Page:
A Tool to Help You Calculate Your Daily Fiber Intake
If you wonder how much fiber you’re eating in a day, we’ve got an app for that. Actually, two!
There are a number of apps and websites you can use as a food diary, but two stand out above the others for tracking fiber. We especially like that they are free.
Our Top 2 Trackers
Give either of these trackers a try for a few days to become more aware about the foods you’re consuming. Tracking food nutrients every day is the surest way get a clear picture of your eating habits. Even tracking for a few days can give you a good idea of how much fiber you're consuming and any adjustments needed to reach the 40 grams per day fiber goal.
- If you do not not automatically see the amount of fiber after adding foods to your diary, adjust the nutrient or micronutrient setting by adding fiber to the list of data points you see.
- You will be prompted to upgrade or make in-app purchases. That's not necessary, since the basic food tracker already traces fiber content in your food.
- The goal for most of these applications is to track calories for weight loss. However, you can use them as just a way to track your food intake. Remember, your goal is to work up to eating 40 grams of fiber a day, mostly from whole fiber foods. Learn more about our 75% Plate Approach.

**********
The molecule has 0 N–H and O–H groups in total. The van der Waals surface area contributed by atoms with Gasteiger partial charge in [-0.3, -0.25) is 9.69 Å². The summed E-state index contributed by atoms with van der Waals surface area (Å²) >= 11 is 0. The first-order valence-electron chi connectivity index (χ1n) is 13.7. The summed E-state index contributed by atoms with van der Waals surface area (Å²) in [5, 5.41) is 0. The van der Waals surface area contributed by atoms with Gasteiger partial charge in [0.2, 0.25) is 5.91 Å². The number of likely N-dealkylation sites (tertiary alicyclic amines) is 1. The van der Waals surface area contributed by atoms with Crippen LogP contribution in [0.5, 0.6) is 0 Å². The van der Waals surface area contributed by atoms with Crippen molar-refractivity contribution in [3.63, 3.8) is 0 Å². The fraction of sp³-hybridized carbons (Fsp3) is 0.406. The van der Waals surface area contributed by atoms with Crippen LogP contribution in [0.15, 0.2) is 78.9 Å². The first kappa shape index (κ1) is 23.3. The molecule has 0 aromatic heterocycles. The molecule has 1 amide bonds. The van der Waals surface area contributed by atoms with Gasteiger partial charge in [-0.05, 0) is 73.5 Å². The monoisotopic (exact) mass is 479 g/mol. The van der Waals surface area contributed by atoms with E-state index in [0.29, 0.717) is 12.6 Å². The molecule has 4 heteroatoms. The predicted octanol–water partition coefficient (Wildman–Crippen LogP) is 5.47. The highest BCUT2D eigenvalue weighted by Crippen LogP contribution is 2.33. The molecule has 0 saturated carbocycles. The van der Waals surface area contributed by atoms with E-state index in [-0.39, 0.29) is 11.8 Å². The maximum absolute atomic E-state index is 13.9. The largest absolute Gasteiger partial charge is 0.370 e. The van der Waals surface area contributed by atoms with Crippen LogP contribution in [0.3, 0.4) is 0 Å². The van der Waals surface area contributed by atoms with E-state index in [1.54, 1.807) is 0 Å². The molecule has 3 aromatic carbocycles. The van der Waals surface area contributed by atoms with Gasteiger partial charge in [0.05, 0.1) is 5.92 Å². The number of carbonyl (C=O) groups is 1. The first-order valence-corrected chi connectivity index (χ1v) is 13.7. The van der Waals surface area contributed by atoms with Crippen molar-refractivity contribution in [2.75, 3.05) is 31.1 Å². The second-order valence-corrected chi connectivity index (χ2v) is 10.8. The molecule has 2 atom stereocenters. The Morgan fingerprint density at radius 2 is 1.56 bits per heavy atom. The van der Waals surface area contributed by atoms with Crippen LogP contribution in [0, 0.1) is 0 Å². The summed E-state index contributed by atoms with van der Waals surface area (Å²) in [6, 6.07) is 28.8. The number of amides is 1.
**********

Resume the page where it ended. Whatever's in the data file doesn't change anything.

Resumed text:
Tracking Your Fiber with Livestrong's MyPlate
This tracker is the easiest to use. You can quickly setup your fiber goal, which we think is pretty awesome.
Set your fiber goal to 40 grams and see how you progress towards that goal. Remember, slowly work your way up to 40 grams of fiber per day. It’s not a race but a journey.
Tracking Your Fiber with MyFitnessPal
MyFitnessPal has an extensive food database. You can track everything you put in your mouth daily, from an apple to restaurant fare to your own recipe, which you can choose to add to the database. Always wondered how grandma’s soup stacks up nutritionally? Now you can know!
MyFitnessPal also tracks a variety of additional healthy behaviors like activity and water.
Full Plate Living is a small-step approach with big health outcomes. It's provided as a free service of Ardmore Institute of Health.